The exam environment itself is very well designed! I can’t give away details, but there are multiple paths for you to choose. So if you get stuck on one, there are things you can do other than “try harder” to get unstuck. I experienced such a situation during my exam and had to basically restart; easier said than done after spending hours on a path. 😐 I also liked that there is a clear objective for your exam. If you reach the objective, you pass regardless of how many machines you’ve compromised.

Final impressions

Is PEN-300 worth it? Yes! Absolutely. Despite needing some improvement, the vast majority of the course is put together and delivered very well. Both the content and challenges were incredibly enjoyable for me and if you go into it with the mindset of “I’m doing this to learn” as opposed to, “I’m doing this for a cert”, I think you will enjoy it as well.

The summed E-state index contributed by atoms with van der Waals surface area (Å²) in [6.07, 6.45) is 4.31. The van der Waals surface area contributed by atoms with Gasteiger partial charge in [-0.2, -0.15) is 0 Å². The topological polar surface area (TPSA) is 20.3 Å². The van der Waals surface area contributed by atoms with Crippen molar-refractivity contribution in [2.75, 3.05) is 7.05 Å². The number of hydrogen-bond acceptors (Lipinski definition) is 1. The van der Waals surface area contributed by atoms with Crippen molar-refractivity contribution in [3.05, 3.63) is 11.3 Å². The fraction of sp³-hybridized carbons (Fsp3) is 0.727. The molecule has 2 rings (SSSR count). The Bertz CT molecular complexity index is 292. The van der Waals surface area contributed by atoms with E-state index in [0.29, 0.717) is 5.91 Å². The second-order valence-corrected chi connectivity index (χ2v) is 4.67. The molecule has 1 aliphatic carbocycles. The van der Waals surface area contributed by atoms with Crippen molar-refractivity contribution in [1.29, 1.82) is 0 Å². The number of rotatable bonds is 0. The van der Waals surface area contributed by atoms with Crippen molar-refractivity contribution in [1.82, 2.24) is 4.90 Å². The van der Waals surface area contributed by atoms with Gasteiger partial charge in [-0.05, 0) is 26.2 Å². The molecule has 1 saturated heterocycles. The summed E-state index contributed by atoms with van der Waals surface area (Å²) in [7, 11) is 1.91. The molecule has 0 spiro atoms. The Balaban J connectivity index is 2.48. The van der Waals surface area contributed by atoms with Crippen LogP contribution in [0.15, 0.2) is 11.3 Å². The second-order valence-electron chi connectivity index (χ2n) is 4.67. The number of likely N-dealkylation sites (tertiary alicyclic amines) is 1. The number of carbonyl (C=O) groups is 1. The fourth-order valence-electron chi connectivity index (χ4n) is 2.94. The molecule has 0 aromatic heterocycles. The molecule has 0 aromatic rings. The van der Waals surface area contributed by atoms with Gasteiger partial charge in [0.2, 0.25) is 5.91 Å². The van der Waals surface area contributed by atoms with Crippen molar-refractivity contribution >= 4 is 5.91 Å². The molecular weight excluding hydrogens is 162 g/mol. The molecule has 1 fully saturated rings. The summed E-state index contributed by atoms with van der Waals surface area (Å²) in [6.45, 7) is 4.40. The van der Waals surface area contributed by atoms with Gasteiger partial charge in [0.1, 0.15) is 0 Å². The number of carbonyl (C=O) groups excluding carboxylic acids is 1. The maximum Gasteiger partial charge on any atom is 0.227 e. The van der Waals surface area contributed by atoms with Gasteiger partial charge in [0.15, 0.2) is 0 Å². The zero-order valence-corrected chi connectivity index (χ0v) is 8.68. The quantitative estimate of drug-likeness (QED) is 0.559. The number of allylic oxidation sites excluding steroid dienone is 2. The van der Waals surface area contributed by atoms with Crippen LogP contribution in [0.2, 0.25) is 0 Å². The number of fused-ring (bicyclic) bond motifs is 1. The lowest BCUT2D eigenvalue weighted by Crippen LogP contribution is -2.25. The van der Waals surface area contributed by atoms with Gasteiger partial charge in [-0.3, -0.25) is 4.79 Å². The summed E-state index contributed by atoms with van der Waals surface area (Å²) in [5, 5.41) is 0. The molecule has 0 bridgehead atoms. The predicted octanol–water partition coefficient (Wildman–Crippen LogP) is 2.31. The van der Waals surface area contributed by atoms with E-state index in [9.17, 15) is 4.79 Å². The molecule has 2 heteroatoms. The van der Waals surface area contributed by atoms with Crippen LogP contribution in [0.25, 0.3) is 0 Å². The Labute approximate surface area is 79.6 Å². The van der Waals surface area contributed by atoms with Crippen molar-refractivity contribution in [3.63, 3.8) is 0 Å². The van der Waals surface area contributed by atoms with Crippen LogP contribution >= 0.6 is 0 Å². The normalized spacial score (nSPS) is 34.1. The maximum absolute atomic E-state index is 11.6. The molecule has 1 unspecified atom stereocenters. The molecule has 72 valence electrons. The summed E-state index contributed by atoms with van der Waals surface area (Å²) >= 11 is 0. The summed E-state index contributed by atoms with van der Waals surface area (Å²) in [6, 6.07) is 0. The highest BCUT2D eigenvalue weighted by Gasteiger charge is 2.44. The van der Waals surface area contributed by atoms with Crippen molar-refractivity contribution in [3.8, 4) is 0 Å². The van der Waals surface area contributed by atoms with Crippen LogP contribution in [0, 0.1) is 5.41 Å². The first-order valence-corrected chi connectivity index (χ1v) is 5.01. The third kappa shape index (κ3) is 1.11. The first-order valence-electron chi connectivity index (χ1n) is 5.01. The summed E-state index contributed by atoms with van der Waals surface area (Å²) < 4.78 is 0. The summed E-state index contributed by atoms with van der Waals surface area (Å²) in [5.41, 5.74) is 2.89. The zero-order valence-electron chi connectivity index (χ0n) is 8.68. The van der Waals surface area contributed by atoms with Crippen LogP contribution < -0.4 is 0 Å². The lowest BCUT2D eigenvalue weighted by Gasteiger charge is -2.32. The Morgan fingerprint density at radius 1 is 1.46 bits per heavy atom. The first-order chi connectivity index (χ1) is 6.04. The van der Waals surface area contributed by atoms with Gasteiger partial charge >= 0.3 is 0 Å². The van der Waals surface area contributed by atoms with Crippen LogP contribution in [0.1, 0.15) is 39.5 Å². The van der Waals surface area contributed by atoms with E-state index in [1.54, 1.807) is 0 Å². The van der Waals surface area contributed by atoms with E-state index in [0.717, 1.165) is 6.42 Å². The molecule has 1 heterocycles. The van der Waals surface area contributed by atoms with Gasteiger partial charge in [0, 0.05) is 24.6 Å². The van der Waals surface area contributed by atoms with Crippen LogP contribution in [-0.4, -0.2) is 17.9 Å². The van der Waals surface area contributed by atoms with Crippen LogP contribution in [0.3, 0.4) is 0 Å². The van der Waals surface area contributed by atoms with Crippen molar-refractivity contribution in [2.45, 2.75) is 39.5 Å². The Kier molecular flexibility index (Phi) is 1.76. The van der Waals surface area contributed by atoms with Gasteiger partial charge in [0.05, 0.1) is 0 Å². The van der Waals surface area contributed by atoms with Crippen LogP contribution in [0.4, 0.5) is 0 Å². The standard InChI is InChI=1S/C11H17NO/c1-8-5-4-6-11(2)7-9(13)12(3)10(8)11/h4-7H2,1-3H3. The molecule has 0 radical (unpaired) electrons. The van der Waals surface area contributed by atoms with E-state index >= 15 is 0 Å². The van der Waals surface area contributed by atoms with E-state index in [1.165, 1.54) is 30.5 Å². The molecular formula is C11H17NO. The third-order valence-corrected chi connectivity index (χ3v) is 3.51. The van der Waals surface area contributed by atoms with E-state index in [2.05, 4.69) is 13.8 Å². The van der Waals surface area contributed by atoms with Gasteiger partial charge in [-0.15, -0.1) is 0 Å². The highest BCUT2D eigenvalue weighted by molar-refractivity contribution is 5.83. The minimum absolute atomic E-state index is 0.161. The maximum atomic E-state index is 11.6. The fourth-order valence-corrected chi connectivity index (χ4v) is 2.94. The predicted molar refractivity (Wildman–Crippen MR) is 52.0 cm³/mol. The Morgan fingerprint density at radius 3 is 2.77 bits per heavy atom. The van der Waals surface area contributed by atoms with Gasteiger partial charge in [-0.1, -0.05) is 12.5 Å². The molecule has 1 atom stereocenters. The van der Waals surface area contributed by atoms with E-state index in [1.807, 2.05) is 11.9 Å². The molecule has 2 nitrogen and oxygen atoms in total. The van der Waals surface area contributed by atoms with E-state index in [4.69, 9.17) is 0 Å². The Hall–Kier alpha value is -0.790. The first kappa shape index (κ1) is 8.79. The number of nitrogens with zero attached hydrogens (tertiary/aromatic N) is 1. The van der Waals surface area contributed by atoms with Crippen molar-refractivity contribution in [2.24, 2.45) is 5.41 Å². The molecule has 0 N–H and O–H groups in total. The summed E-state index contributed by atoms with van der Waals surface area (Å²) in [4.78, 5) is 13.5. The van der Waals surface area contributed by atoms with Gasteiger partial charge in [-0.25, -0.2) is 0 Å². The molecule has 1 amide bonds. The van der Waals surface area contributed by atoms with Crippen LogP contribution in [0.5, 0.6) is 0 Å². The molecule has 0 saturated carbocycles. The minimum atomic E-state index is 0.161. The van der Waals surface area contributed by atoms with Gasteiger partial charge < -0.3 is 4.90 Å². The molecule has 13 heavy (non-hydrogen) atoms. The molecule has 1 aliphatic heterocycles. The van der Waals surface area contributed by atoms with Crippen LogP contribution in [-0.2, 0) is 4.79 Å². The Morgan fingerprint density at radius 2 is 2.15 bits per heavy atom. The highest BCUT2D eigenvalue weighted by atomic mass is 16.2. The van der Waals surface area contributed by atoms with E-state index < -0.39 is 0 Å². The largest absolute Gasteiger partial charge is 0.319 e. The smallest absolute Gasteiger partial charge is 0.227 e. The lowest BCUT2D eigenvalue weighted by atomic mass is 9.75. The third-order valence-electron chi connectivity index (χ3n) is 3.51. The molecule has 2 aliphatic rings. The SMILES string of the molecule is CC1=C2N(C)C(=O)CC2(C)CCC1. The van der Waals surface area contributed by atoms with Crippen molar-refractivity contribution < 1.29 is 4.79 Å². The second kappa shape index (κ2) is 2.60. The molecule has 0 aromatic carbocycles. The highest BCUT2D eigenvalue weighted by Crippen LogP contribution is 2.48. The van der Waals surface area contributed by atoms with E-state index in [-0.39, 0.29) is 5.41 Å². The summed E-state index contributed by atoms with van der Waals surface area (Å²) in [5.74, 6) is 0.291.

About the author

Alexei Doudkine is Co-Founder and Offensive Director at Volkis. Hacker, tinkerer, car modder and dog person, Alexei has been in the infosec game for over 10 years focusing on the “attack” side of security. You can catch him on Twitter and LinkedIn.

If you need help with your security, get in touch with Volkis.
Follow us on Twitter and LinkedIn